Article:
Two competing psychological approaches to causal learning make different predictions regarding what aspect of perceived causality is generalized across contexts. Two experiments tested these predictions. In one experiment, the task required a judgment regarding the existence of a simple causal relation; in the other, the task required a judgment regarding the existence of an interaction between a candidate cause and unobserved background causes. The task materials did not mention assessments of causal strength. Results indicate that causal power (Cartwright, 1989; Cheng, 1997) is the mental construct that people carry from one context to another. Judgments about cause-and-effect relations occur in contexts that are like rivers—one never steps into the same context twice. Generalization from one context to another is therefore paramount. In fact, generalizing from the learning context to whatever new context may come is the raison d’être of causal learning. What is it that a reasoner carries from one situation into another? Let us formulate this question more specifically in terms of the scenarios illustrated in Figure 1. Imagine that you are presented with data from two studies, conducted in different laboratories, that tested the influence of two allergy medicines on headache (a possible side effect). In each study, allergy patients were randomly assigned to two groups: a treatment group and a no-treatment (i.e., control) group. In the first study (Fig. 1a), Medicine A alone was administered. In the second (Fig. 1b), Medicines A and B were administered in combination. Headache (indicated by a frowning face, as opposed to a smiling face) occurred with a different frequency in each of the four groups. What is your best bet, based on the results from both studies, regarding whether or not Medicine B causes headache? Presumably, if you perceive a ‘‘change’’ in the results across treatments (i.e., Medicine A in one study and both medicines in the other), you might attribute this change to the introduction of Medicine B in the second study. But what constitutes a ‘‘change’’? To put the question another way, what is assumed to be invariant, and hence to generalize, across contexts? Although the target question in this scenario concerns Medicine B, the psychological representation of interest concerns Medicine A, the medicine that occurs in both contexts. One could ask a direct question about the generalization of Medicine A across contexts. The very wording of a direct question, however, might bias the answer toward one model or another (for a discussion of the striking influence of wording of causal questions on responses, see Buehner, Cheng, & Clifford, 2003). Introducing Medicine B into the scenario and letting it be the target of the question allows one to assess implicitly and without bias what perceived aspect of Medicine A generalizes across contexts. In the rest of this article, we briefly review two approaches to causal learning and present two experiments that tested hypotheses about generalization across contexts, making use of scenarios such as those in Figure 1. CAUSALVERSUS PURELY COVARIATIONAL ACCOUNTS OF CAUSAL LEARNING Causal relations encapsulate how the world works. A classic problem in the field of artificial intelligence is the frame problem (McCarthy & Hayes, 1969): Given the vast amount of empirical information that is available at each moment in each situation, which kinds of information are the most relevant across time and contexts and therefore should be selected for representation? A prevailing answer is: causal relations (e.g., Pearl, 2000; Spirtes, Glymour, & Scheines, 1993/2000). Concurrently in psychology, causal learning has emerged as an important topic (e.g., Blaisdell, Sawa, Leising, & Waldmann, 2006; Dickinson, Shanks, & Evenden, 1984; Glymour, 2001; Griffiths & Tenenbaum, 2005; Waldmann & Holyoak, 1992). The two dominant approaches to causal learning—the causal approach (e.g., Cheng, 1997) and the purely covariational approach (e.g., Rescorla & Wagner, 1972)—make precise and fundamentally different Address correspondence to Mimi Liljeholm, Department of Psychology, Franz Hall, University of California, Los Angeles, CA 90095-1563, e-mail: mlil@ucla.edu. PSYCHOLOGICAL SCIENCE 1014 Volume 18—Number 11 Copyright r 2007 Association for Psychological Science predictions regarding what remains invariant across contexts (Cheng, 2000; Cheng, Novick, Liljeholm, & Ford, 2007). At the heart of the debate between these approaches is the issue of whether or not reasoners make (tacit) generic assumptions about causal events in the distal world, events that (as Hume, 1739/ 1987, noted) are unobservable. Assumptions about unobservable events, ceteris paribus, are understandably objectionable. In this article, we argue that the payoff of such assumptions is the capability of making coherent generalizations across contexts. Although some studies have investigated generalization to novel causal contexts (e.g., Lien & Cheng, 2000; Povinelli, 2000), none have tested the distinct predictions of the two approaches. The experiments reported here tested these predictions. DP and Causal Power: Two Psychological Accounts of Causal-Strength Estimation Purely covariational models of causal learning attempt to sidestep assumptions regarding unobservable distal events. According to a well-established model of covariation, the DP rule (Jenkins & Ward, 1965), adapted to apply to subsets of events in which causes other than the candidate cause remain constant (Cheng & Holyoak, 1995), reasoners contrast two probabilities: P(e|c), the probability of a target effect e given the presence of a candidate cause c, and P(e| c), the probability of e given the absence of c: DPc 1⁄4 Pðe j cÞ Pðe j cÞ ð1Þ These conditional probabilities are directly estimable by the observable relative frequencies of the relevant events. Both e and c are binary variables. Depending on whether DP is greater than, less than, or not noticeably different from 0, c is assumed to be a generative cause, preventive cause, or noncause of e, respectively. Under a set of conditions in which learning is at asymptote, the DP rule is equivalent to Rescorla and Wagner’s model (1972; see Danks, 2003), and both accounts have been adopted to model causal strength (e.g., Spellman, 1996). For all conditions in our experiments, these accounts make the same ordinal predictions. Fig. 1. Illustration of two hypothetical studies testing the influences of Medicines A and B on headache. The illustrations at the top show patients who were not exposed to any medicine; the bottom illustrations show patients who were exposed to either (a) Medicine A alone or (b) Medicines A and B in combination. In these studies, the causal power of the treatment (an estimate of a distal property) remains constant across studies while DP (a proximal property) varies. Values of Rescorla and Wagner’s (1972) model (RW) and of the causal-support model (Griffiths & Tenenbaum, 2005) are also listed. Values of causal support were generated with a noisy-OR function (see the section on Independent Causal Influence). Volume 18—Number 11 1015 Mimi Liljeholm and Patricia W. Cheng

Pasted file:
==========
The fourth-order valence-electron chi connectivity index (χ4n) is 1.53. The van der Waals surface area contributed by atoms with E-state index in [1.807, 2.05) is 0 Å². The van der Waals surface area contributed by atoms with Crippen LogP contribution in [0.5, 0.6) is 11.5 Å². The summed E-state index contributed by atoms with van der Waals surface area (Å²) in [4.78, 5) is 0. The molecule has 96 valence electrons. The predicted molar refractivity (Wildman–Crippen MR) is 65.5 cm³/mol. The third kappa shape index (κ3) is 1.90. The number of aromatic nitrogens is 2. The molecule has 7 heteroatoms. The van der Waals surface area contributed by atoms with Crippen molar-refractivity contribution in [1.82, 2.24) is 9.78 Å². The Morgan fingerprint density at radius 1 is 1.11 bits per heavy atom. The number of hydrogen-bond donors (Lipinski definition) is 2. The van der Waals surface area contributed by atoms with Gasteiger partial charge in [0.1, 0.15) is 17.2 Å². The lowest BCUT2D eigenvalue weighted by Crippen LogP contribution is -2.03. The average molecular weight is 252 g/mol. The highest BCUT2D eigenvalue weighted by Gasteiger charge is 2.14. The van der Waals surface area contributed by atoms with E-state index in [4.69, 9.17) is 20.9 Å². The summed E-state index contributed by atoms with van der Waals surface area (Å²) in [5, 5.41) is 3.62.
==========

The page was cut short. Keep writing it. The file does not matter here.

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@inproceedings{Liljeholm2007CoherentGA, title={Coherent Generalization Across Contexts}, author={Mimi Liljeholm and Patricia W. Cheng}, year={2007} }